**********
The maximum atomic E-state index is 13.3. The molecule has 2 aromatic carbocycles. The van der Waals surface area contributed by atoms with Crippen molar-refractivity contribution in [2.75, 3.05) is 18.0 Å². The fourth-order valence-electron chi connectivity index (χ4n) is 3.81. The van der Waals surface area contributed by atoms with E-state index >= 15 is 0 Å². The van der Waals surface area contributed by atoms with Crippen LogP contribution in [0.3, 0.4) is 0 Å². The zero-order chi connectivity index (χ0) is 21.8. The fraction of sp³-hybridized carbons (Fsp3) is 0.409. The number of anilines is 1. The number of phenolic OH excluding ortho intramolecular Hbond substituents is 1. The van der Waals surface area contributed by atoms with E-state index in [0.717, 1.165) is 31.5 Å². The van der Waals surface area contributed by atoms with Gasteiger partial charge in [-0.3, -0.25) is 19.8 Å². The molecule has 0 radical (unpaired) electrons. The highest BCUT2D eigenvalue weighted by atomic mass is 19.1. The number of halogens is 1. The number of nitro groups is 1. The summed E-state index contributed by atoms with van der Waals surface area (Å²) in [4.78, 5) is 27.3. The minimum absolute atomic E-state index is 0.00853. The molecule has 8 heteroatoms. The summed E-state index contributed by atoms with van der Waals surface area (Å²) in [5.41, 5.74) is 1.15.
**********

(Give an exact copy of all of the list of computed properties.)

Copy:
The maximum atomic E-state index is 13.3. The molecule has 2 aromatic carbocycles. The van der Waals surface area contributed by atoms with Crippen molar-refractivity contribution in [2.75, 3.05) is 18.0 Å². The fourth-order valence-electron chi connectivity index (χ4n) is 3.81. The van der Waals surface area contributed by atoms with E-state index >= 15 is 0 Å². The van der Waals surface area contributed by atoms with Crippen LogP contribution in [0.3, 0.4) is 0 Å². The zero-order chi connectivity index (χ0) is 21.8. The fraction of sp³-hybridized carbons (Fsp3) is 0.409. The number of anilines is 1. The number of phenolic OH excluding ortho intramolecular Hbond substituents is 1. The van der Waals surface area contributed by atoms with E-state index in [0.717, 1.165) is 31.5 Å². The van der Waals surface area contributed by atoms with Gasteiger partial charge in [-0.3, -0.25) is 19.8 Å². The molecule has 0 radical (unpaired) electrons. The highest BCUT2D eigenvalue weighted by atomic mass is 19.1. The number of halogens is 1. The number of nitro groups is 1. The summed E-state index contributed by atoms with van der Waals surface area (Å²) in [4.78, 5) is 27.3. The minimum absolute atomic E-state index is 0.00853. The molecule has 8 heteroatoms. The summed E-state index contributed by atoms with van der Waals surface area (Å²) in [5.41, 5.74) is 1.15.